12. 5 out of 5

    Phyllis P. Sherline

    Caste , a big subject in a little book I’ve heard nothing but rave reviews of this book. One person considers it the most important book of the year. It defines all the ways we hate each other but falls short in what we can do about it. I would have liked more descriptions, more examples and yes, reasons for hope but it’s definitely worth reading

  13. 5 out of 5

    JERI B GROVES

    Quick read on a Devastating and Pervasive Problem I always thought of myself as free of racism, sexism, ageism, etc. but the examples in this brief history laid bare my own biases. Highly recommended!

  14. 4 out of 5

    Cheri Poulos

    Simple direct and informative This brief history of racism, sexism, classism etc. is coming into publication at the right time. And yes there is Hope even though our history shows a slow movement towards a more accepting world

  15. 4 out of 5

    Tom Boyer

    Nothing too new in this book. If you are totally uninformed about race, gender, LGBTQ, age, or social status, then you could benefit. It's kind of a handy book to keep to try and educate those who's biases make them over react to daily issues. Nothing too new in this book. If you are totally uninformed about race, gender, LGBTQ, age, or social status, then you could benefit. It's kind of a handy book to keep to try and educate those who's biases make them over react to daily issues.

  16. 5 out of 5

    Eric Frost

    Caste review Well written book. Good description of the many ways mankind has created to gain advantages over other humans. I read this book to better understand and overcome my various biases.

  17. 4 out of 5

    geraldine delu

    Excellent overview of worldwide systemic racism! Important read for all! Excellent introduction for school age children 10 and older a must for Adults ! Great for family discussions!

  18. 4 out of 5

    Michael Broder

    Review of the book Caste Excellent nonfiction about the historic beginnings ofRacism, sexism, caste systems and our own tendencies to place others into those categories. The book read very much like a fiction would read.

  19. 4 out of 5

    Niki

    An informative book! Just finished reading Caste. There were some facts I did not know. Being aware is incredibly helpful and understand our own biases is key to advancement. I will share this book w others!!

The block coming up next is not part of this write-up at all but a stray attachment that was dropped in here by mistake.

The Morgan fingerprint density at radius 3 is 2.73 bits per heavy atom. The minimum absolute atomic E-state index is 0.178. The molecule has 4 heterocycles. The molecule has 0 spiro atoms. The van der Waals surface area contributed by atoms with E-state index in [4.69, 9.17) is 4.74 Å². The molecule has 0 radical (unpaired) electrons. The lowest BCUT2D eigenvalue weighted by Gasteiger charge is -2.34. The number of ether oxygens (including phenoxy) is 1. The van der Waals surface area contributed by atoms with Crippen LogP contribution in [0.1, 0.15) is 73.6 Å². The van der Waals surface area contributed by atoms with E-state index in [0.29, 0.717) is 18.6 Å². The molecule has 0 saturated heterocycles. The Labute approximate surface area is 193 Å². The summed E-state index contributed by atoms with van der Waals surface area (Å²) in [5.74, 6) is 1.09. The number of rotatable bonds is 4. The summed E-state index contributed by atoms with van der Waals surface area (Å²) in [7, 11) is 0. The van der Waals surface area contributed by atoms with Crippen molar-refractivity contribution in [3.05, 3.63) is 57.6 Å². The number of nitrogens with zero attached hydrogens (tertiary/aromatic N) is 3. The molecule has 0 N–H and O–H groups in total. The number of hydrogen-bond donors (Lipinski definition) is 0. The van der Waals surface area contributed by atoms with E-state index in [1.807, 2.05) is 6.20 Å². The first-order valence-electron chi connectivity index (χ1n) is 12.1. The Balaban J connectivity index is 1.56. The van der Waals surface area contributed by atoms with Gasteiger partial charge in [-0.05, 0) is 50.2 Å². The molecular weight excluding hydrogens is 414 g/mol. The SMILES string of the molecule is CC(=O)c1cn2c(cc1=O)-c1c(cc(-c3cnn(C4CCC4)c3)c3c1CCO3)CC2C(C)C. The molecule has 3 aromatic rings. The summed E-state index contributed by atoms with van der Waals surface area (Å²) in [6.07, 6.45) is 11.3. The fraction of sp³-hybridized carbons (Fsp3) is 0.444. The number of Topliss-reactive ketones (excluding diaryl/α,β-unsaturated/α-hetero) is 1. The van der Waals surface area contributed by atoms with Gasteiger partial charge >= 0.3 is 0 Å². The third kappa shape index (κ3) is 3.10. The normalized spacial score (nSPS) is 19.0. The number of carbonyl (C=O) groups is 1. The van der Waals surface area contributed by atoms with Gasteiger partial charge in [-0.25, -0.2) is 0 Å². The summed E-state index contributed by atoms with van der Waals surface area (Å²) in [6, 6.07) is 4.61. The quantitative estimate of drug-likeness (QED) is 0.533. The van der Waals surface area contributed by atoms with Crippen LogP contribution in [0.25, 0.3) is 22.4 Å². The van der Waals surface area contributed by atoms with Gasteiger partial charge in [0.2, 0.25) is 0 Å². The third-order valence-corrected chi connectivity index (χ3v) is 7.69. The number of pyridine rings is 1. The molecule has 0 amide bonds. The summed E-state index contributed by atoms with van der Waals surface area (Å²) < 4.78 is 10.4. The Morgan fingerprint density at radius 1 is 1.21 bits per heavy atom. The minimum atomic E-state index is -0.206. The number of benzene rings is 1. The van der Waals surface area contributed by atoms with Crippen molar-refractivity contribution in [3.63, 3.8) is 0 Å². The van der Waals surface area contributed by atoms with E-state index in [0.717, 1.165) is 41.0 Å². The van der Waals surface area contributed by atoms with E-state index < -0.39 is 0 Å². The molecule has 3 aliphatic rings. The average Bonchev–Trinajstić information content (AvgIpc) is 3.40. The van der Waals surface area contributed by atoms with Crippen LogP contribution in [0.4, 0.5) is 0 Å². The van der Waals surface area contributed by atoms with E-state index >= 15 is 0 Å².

20. 4 out of 5

    Neill & Linda Brownstein

    Succinct but glib I expected a lot more depth hearing reviews of CASTE from.friends and family. Each type of bias speaks very briefly to the nature of that particular bias while avoiding a deep dive either into the psychosis nor sufficient case studies.

  21. 4 out of 5

    Arta Curtis

    A MUST READ This should be required reading in our public schools. Acknowledging our biases is a step to reducing them or eliminating them altogether. There is hope as things are changing worldwide. There is still much work left to do.

  22. 4 out of 5

    Robert Faron

    Fine summary or difference Concise descriptions of caste and prejudice among human categories and the treatment through power and domination of one set of humans over other humans without empathy.

  23. 5 out of 5

    David Smith

    Very helpful! The definitions and examples in this short book were very helpful to me, to better understand what is and has been going on, in some cases for millennia. I’m thankful to a friend who recommended this book.

  24. 5 out of 5

    Diane

    Meh....hardly qualifies as a book at 36 pages, an expanded essay maybe. Almost feels like a very general draft as a proposal for a longer book. Very little substantiation for general statements.

  25. 5 out of 5

    Nancy Clisbee

    I did not look closely enough. This is a short, SHORT version of the book. Moving on to the full text. Very intriguing however.

  26. 5 out of 5

    Claremarie Bonafede

    A Brief Summary A very brief summary of the history of race, sexism, and class. Causes you to look within st your own biases.

  27. 5 out of 5

    Jennifer Grossi

    So brief that transgender discrimination isn't even mentioned?? So brief that transgender discrimination isn't even mentioned??

  28. 4 out of 5

    Judy A Humphrey

    Excellent book. It will open your eyes, without straining your brain.

  29. 5 out of 5

    Nancy

    Short and interesting, but not to be confused with the book by Isabel Wilkerson with the same main title. Because it is so short, it barely expands on any of the topics included.

  30. 5 out of 5

    Robert B. Hammond

    Not a polemic I was pleasantly surprised. It is brief and to the point on each major type of destructive bias that we humans hold and act upon. Descriptive. Balanced.